Check it out:

The clip from Top Gun still cracks me up. How did we ever think that movie was cool?

Writing insights revealed by country twang

country music

Usually, I take a music video and dissect the lyrics to look for writing insights, which is interesting and fun.

Click with your mousity mouse to see what I did to the music video and lyrics for ELECTRIC AVENUE, because it is not only fun, but educational.

Then go see what I did with Vanilla Ice and ICE, ICE BABY.

OK. Now we get all serious. Because I am using the lyrics to a country song, and I’m not making fun of it, despite my severe twang allergy.

Good music — and good writing — have the same patterns. Songs start slow, build up, bridge to  the chorus, return to the melody and build to a crescendo. They bring the audience on a journey.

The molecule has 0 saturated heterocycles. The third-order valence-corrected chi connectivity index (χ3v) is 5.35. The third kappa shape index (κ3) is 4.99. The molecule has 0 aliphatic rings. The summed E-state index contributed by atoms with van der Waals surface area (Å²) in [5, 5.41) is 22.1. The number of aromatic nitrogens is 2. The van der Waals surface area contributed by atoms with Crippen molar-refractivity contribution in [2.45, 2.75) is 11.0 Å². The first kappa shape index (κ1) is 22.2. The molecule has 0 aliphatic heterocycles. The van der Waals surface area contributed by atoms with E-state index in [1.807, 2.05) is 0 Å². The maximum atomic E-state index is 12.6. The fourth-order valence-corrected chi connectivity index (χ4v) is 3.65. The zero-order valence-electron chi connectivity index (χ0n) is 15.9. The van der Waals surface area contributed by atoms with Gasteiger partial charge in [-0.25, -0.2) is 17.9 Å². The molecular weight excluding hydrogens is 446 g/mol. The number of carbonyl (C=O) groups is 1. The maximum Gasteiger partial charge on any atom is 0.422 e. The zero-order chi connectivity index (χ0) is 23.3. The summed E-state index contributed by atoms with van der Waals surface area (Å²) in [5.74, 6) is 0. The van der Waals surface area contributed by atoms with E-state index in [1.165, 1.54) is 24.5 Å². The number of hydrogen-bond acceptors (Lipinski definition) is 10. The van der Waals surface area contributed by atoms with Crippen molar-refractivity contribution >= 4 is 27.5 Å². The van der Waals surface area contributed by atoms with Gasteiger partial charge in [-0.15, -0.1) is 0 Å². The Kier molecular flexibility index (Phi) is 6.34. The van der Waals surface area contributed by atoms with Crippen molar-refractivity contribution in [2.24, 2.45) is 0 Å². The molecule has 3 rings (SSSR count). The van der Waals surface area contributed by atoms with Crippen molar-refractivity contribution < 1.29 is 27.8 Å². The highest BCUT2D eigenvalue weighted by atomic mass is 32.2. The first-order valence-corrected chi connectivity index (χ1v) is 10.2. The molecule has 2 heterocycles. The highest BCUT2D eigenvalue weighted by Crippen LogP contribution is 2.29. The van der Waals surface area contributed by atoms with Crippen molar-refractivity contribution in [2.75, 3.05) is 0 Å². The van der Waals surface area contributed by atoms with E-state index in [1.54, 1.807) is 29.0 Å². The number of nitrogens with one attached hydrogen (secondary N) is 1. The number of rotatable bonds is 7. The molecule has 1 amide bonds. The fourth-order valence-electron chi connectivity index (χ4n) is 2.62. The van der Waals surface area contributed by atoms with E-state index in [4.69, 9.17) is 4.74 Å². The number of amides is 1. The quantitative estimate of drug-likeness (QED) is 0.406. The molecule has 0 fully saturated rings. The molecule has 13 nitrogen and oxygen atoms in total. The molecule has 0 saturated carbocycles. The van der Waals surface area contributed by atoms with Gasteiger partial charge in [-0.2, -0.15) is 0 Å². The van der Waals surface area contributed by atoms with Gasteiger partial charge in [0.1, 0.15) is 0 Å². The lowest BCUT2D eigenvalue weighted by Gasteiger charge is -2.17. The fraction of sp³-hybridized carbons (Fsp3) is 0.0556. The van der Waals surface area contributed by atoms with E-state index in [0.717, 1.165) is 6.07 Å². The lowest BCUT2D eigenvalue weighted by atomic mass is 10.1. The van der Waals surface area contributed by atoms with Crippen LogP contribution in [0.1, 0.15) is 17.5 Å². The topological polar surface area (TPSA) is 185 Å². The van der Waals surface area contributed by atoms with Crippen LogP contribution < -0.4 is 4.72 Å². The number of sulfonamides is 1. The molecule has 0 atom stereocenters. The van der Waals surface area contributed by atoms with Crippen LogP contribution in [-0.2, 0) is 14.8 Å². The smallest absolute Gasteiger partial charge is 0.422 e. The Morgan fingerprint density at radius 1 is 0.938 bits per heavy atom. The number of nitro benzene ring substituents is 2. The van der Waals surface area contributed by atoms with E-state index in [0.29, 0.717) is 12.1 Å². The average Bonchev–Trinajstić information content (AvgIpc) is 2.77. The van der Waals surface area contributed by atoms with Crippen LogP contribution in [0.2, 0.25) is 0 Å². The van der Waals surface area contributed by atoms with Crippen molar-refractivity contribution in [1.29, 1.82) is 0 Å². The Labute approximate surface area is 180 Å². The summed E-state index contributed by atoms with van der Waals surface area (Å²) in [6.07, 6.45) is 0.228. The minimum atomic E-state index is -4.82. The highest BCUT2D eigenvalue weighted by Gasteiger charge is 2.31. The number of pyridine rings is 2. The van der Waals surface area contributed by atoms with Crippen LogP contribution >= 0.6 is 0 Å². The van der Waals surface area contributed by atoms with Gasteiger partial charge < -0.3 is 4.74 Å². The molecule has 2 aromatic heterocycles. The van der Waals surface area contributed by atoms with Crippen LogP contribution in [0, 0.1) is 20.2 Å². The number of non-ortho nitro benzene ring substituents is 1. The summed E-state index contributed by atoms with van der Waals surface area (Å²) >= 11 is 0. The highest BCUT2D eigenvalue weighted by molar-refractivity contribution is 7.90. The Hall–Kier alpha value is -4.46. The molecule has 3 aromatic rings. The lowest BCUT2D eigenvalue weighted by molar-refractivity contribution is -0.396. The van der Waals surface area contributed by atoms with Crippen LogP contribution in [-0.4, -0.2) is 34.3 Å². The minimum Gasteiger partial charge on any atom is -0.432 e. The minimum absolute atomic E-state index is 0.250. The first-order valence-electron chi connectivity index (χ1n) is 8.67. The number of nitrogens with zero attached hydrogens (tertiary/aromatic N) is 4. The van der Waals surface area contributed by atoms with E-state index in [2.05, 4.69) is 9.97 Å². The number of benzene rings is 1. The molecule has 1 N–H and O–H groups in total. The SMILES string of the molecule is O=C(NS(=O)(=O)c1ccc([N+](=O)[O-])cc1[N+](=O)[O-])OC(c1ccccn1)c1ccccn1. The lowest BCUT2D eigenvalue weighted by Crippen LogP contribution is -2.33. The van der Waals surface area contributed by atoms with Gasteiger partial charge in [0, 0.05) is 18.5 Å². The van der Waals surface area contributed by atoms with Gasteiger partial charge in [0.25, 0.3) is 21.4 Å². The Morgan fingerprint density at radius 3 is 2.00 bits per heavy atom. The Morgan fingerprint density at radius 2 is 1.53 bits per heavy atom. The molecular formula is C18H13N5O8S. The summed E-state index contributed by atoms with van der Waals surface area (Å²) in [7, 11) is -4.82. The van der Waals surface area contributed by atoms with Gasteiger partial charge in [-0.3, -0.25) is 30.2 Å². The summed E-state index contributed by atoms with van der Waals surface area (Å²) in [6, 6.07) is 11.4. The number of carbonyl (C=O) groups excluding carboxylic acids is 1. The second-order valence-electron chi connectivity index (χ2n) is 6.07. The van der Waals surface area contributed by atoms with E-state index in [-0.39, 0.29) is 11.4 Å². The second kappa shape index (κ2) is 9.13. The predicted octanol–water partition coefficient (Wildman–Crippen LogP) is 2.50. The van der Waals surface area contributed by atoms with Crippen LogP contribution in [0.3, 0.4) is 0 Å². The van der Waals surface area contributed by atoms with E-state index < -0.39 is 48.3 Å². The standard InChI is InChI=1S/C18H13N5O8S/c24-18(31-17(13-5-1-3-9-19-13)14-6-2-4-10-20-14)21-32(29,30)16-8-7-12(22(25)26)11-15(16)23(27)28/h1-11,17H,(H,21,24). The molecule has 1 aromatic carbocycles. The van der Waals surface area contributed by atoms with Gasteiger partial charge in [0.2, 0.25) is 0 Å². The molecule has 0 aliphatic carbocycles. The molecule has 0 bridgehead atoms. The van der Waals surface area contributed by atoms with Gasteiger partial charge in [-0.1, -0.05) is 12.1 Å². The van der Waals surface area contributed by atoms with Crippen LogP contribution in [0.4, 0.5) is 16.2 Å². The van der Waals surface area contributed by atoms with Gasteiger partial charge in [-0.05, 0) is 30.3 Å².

The greatest guitarist in the world would bore you into a coma if he repeated the same riffs.

Variety is good.

Repetition can be powerfully boring, or powerfully good, depending on how you use it. If you do use repetition, it must have a purpose.

Country songs like this are great study for writers. Why? Not because they’re all sad songs where your pickup truck died, your wife left you for your best friend and your dog hates you. They’re useful because country songs tell a story in about 200 words, a story you can understand and dissect. I can point out the setups and payoffs. You can see the heroes and villains, the reversals and the climax.

By contrast, most pop songs feature lyrics that don’t have any real structure or story. 

Also, you can hear and understand country lyrics without a cheat sheet.

Three other good examples of country songs with great lyrics and minimal twang, if you are also allergic like me: LOVE STORY by Taylor Swift, Traveling Soldier by the Dixie Chicks and damn near anything by Lady Antebellum, who are flipping brilliant.

No matter what you write–novels or newspaper stories, screenplays or speeches–it’s worth remembering that writing needs to be like music. You need an interesting intro, a melody, a chorus and a crescendo. You need variety AND repetition.